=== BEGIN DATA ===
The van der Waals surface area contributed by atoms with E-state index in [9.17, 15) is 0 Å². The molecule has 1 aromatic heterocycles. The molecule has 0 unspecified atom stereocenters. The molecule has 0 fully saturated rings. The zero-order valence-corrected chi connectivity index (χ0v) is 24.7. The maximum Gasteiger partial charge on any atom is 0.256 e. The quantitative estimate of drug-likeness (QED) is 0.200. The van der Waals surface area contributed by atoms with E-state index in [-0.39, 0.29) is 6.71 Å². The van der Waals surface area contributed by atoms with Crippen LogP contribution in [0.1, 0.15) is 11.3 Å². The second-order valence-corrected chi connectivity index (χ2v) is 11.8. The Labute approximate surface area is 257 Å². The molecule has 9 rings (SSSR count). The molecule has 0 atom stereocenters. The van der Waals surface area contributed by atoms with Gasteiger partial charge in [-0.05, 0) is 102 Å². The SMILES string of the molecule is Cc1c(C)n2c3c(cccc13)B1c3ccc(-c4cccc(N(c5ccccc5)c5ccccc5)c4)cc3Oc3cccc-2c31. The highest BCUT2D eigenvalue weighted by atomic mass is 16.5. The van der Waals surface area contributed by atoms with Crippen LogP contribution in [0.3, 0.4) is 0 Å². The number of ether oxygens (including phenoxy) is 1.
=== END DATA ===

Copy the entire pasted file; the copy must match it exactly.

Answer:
The van der Waals surface area contributed by atoms with E-state index in [9.17, 15) is 0 Å². The molecule has 1 aromatic heterocycles. The molecule has 0 unspecified atom stereocenters. The molecule has 0 fully saturated rings. The zero-order valence-corrected chi connectivity index (χ0v) is 24.7. The maximum Gasteiger partial charge on any atom is 0.256 e. The quantitative estimate of drug-likeness (QED) is 0.200. The van der Waals surface area contributed by atoms with E-state index in [-0.39, 0.29) is 6.71 Å². The van der Waals surface area contributed by atoms with Crippen LogP contribution in [0.1, 0.15) is 11.3 Å². The second-order valence-corrected chi connectivity index (χ2v) is 11.8. The Labute approximate surface area is 257 Å². The molecule has 9 rings (SSSR count). The molecule has 0 atom stereocenters. The van der Waals surface area contributed by atoms with Gasteiger partial charge in [-0.05, 0) is 102 Å². The SMILES string of the molecule is Cc1c(C)n2c3c(cccc13)B1c3ccc(-c4cccc(N(c5ccccc5)c5ccccc5)c4)cc3Oc3cccc-2c31. The highest BCUT2D eigenvalue weighted by atomic mass is 16.5. The van der Waals surface area contributed by atoms with Crippen LogP contribution in [0.3, 0.4) is 0 Å². The number of ether oxygens (including phenoxy) is 1.